Election 2012, English Grammar and Usage, Immigration, Politics

Arizona Supreme Court Upholds Discrimination Against People Who Can’t Speak English

English m*****f***** do you speak it?

How much English do you have to be able to speak in order to hold elected office? I don’t know, but apparently justices in Arizona think they know it when they hear it.

Continuing Arizona’s quest to become the most racist state in the Union, the Arizona Supreme Court affirmed a ruling that prevented Alejandrina Cabrera from running for a city council seat because she doesn’t speak English proficiently.

But we can’t just “blame whitey” for this one. Here we’ve got a Southwestern case of Latino-on-Latino crime.

Well, you know what they say: when in ‘Zona, do as the xenophobes do…

The controversy arose when San Luis Mayor Juan Carlos Escamilla asked the court to look into whether Cabrera met Arizona’s requirement that office holders have English language proficiency. Cabrera argued that her English was fine, but a linguist said Cabrera had only a “survival level” of English. A Yuma county judge ruled that Cabrera’s name be stricken from the city council ballot.

The Arizona Supreme Court affirmed that ruling in a two-page order; a more detailed decision is forthcoming. So we still haven’t been told what “English proficiency” actually means. Does George W. Bush have it? I believe Lil Jon can only enunciate two English words; can he run for city council in some town in Arizona? I mean, Scooby-freaking-Doo can express himself clearly enough in English to perform the functions of most city council people. Watch:

ELIE: Council Member Scooby, the traffic light on 18th and Main is out.
The Honorable Doo: Ruh-roh.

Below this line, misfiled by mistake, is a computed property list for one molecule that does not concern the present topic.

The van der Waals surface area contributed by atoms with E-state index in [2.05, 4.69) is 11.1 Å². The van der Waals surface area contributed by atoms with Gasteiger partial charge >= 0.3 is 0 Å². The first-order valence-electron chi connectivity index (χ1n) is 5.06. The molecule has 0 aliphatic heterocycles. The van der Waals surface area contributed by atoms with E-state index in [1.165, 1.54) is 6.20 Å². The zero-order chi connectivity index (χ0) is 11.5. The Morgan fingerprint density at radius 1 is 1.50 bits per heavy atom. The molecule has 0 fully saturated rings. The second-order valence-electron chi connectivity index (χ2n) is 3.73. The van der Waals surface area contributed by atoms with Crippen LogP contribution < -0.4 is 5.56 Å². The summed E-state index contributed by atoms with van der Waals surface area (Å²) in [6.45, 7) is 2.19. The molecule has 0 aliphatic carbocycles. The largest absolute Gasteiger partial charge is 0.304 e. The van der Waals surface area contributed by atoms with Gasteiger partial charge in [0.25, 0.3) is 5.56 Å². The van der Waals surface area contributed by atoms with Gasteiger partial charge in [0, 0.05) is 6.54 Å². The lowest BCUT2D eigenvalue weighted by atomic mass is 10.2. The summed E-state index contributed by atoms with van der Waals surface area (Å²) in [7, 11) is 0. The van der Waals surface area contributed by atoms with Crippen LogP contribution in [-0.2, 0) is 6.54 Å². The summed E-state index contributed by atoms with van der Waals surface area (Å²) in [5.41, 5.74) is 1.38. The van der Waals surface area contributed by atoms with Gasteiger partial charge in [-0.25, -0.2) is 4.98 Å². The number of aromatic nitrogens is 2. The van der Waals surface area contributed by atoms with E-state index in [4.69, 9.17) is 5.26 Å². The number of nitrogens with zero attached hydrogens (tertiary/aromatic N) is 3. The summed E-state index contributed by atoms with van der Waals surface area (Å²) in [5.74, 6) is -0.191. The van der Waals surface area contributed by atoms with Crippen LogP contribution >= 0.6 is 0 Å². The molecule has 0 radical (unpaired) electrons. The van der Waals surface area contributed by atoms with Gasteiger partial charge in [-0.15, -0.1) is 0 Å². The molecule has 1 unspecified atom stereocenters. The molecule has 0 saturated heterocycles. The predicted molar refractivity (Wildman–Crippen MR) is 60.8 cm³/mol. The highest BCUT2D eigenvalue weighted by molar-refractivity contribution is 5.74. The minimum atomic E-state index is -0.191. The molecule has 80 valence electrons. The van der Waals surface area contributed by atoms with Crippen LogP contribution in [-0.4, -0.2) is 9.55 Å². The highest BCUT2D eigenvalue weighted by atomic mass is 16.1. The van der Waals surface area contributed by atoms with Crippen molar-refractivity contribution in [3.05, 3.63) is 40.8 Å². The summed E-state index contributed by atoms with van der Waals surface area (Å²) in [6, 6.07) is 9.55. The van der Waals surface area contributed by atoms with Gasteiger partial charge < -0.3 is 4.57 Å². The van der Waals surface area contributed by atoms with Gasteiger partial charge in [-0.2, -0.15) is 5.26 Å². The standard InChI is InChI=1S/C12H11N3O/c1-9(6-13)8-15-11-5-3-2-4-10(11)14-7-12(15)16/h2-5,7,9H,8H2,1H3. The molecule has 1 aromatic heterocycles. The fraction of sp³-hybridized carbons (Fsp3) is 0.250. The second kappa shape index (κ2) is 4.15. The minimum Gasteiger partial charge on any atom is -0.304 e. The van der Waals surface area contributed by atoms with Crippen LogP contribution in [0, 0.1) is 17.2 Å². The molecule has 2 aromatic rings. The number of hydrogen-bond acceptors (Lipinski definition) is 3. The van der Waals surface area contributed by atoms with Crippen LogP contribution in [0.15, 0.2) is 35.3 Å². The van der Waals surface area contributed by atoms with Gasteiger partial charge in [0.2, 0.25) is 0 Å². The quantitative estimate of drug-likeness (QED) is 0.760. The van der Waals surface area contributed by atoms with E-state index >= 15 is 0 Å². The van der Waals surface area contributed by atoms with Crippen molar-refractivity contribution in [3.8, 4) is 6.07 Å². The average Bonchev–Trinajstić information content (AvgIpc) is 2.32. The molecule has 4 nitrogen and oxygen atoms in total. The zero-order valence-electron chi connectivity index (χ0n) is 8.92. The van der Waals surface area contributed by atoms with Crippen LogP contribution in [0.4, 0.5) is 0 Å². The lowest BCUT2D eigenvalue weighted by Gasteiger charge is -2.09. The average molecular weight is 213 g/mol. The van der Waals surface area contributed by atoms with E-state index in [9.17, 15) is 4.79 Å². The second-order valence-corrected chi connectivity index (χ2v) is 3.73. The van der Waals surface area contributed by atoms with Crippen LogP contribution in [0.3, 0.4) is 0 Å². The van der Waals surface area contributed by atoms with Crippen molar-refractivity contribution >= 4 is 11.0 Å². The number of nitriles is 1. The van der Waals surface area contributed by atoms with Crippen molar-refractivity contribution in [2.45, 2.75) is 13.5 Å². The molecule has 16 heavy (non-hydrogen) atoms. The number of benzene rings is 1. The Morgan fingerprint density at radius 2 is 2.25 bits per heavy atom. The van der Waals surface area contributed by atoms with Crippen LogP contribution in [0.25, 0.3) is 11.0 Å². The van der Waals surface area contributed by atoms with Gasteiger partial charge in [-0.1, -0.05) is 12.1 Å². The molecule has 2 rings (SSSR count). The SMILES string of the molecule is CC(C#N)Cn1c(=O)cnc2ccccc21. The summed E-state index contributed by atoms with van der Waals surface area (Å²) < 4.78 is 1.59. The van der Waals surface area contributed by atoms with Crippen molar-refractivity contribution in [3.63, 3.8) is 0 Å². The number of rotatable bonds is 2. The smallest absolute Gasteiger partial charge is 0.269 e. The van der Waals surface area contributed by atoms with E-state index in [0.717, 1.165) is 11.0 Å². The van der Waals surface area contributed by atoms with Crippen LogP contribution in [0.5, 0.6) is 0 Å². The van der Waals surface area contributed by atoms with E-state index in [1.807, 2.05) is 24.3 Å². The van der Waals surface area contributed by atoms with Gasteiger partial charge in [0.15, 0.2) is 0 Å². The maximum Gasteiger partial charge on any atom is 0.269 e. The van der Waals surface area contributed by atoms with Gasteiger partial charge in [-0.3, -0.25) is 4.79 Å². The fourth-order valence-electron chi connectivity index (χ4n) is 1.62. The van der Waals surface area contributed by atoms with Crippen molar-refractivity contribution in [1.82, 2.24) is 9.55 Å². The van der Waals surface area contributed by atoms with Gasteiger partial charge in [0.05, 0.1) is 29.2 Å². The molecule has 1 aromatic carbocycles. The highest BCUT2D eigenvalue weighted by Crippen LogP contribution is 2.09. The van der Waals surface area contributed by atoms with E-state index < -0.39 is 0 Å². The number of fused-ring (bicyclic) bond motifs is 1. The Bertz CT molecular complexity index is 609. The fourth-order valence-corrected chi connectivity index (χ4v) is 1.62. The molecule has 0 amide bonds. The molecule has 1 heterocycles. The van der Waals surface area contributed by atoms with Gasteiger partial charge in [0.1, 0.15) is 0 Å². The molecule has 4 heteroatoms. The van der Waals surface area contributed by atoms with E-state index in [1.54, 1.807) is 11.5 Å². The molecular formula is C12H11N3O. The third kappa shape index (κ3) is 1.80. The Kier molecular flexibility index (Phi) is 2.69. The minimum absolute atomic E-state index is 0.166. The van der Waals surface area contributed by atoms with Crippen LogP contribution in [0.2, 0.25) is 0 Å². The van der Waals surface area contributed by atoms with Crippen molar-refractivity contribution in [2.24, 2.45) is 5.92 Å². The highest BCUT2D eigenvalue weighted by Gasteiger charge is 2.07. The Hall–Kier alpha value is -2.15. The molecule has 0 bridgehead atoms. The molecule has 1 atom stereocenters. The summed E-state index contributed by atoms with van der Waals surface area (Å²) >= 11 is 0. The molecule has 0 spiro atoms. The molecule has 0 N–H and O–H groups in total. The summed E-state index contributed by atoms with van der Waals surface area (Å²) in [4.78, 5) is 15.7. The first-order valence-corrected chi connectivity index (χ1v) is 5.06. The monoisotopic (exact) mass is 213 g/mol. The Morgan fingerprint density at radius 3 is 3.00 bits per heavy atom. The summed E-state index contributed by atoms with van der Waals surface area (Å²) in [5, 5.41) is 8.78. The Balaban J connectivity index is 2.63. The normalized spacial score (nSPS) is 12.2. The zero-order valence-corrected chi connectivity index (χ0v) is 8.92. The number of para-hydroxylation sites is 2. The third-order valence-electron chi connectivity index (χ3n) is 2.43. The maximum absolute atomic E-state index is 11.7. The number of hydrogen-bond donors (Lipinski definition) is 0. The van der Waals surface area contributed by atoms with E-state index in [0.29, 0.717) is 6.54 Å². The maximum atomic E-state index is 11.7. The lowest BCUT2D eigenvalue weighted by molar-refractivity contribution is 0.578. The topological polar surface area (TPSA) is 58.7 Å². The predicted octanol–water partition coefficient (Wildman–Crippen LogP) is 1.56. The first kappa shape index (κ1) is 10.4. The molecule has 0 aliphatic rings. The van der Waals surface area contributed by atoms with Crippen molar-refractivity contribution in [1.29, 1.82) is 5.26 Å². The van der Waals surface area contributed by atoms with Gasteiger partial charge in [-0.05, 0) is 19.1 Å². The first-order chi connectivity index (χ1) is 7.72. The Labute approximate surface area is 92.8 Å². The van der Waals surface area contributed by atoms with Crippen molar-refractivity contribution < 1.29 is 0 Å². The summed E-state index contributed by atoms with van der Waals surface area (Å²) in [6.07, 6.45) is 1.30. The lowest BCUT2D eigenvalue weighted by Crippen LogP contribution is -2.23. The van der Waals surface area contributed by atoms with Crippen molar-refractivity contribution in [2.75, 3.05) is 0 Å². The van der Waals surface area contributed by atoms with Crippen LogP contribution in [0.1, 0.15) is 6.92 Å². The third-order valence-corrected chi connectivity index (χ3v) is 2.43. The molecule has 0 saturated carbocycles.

ELIE: What can we give the teachers to prevent a strike?
The Honorable Doo: Scooby Snacks?
ELIE: How can you help the poor residents of… Scooby? Scooby?
The Honorable Doo: [Disappears.]

Does that fall below the standard of English proficiency the Arizona court may or may not tell us they’ve magically invented? And don’t even get me started on the fact that Cabrera probably speaks Spanish just fine, and if her constituents want to vote for her and her “survival”-level English skills, it should be up to them. For Christ’s sake, we’re about to let the Republicans nominate Rick Santorum (hahaha mwahahaha, holy s**t Republicans, sorry don’t let me interrupt you from trying to make access to contraception a wedge issue). Surely we can let the good people of San Luis decide for themselves if they want to elect Cabrera.

If you are thinking that there must be more going on here — like maybe Cabrera is actually the smoke monster from Lost, and they’re just using the English thing to be nice — you’d be on to something. From the Washington Post:

Cabrera, who last year launched two unsuccessful attempts to recall Escamilla as mayor, was one of 10 candidates who filed petitions to run for the council.

¿Cómo se dice “political retribution”?

I’m surprised that the courts got so involved in what appears to be a political squabble. But then again, this is Arizona. If there’s a chance to be racist or just rude to the Mexican-Americans or foreigners who together with the Grand Canyon keep Arizona from being as poor as Mississippi, the courts out there are going to take it.

AZ Supreme Court affirms ruling that bars candidate from running due to English proficiency
[Washington Post]
Ariz. Supreme Court Affirms Decision Keeping Candidate Off Ballot Because of Poor English Skills
[ABA Journal]

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